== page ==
Risk of psychoactive substance dependence among substance users in a trauma inpatient population

Silvia S. Martins, Marc L. Copersino, Carl A. Soderstrom, Gordon S. Smith, Patricia C. Dischinger, David R. McDuff, J. Richard Hebel, Timothy J. Kerns, Shiu M. Ho, Kathleen M. Read, David A. Gorelick

Research output: Contribution to journalArticlepeer-review


One measure of a substance's addictive risk is the proportion of users who become dependent. This study evaluates the lifetime and current risk of substance dependence among lifetime substance users' among trauma inpatients and provides a relative ranking of addictive risk among the substances. Data on use of 8 substance groups (alcohol, opiates, marijuana, cocaine, other stimulants, sedative-hypnotics, hallucinogens, other drugs) were obtained by interview (Structured Clinical Interview for the DSM-III-R) from 1,118 adult trauma inpatients. Prevalence of lifetime dependence among lifetime users ranged from 80.7% for opiates and 70.9% for cocaine to 33.3% for hallucinogens and 26.6% for sedative-hypnotics. The rank order of addictive risk was similar to that found in the general population. Trauma inpatients had a higher absolute addictive risk than the general population, comparable to the risk found in patients in treatment for substance use disorders, suggesting the importance of screening trauma inpatients for substance dependence.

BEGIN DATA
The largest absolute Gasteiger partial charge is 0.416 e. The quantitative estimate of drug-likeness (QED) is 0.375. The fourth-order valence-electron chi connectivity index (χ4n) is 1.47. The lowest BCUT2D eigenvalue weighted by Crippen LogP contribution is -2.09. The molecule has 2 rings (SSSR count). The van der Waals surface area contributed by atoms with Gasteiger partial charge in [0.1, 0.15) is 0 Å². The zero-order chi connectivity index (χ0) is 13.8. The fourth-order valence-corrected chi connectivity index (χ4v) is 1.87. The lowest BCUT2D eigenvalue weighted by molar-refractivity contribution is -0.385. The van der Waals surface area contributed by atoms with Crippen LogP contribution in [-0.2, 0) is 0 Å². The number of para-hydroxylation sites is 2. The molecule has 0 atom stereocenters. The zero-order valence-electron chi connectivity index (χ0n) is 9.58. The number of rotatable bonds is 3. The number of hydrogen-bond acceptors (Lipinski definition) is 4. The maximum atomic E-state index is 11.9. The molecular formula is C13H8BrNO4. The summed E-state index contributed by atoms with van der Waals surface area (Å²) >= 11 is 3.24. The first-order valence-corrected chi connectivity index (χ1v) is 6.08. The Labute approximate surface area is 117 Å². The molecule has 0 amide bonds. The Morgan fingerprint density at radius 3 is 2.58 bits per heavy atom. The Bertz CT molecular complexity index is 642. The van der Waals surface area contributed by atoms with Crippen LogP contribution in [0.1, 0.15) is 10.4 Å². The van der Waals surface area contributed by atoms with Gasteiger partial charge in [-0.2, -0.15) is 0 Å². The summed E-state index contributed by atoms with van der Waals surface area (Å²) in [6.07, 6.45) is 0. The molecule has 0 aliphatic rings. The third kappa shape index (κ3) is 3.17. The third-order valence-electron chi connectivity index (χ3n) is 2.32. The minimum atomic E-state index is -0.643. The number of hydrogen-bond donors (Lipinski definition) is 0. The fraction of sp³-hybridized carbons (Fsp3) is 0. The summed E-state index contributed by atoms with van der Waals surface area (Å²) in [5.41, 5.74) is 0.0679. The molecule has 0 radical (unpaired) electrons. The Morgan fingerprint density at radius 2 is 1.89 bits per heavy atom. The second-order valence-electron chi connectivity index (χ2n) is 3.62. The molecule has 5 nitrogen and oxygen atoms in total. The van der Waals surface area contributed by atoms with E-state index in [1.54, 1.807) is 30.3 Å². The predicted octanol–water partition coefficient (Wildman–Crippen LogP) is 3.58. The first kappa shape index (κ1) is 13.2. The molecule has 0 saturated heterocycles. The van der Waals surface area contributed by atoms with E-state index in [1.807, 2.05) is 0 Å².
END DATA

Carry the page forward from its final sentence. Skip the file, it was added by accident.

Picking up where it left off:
Original languageEnglish (US)
Pages (from-to)71-77
Number of pages7
JournalJournal of Addictive Diseases
Issue number1
StatePublished - Mar 1 2007
Externally publishedYes


  • Hallucinogens
  • Psychoactive substance
  • Substance dependence
  • Trauma inpatient

ASJC Scopus subject areas

  • Medicine (miscellaneous)
  • Clinical Psychology
  • Psychiatry and Mental health


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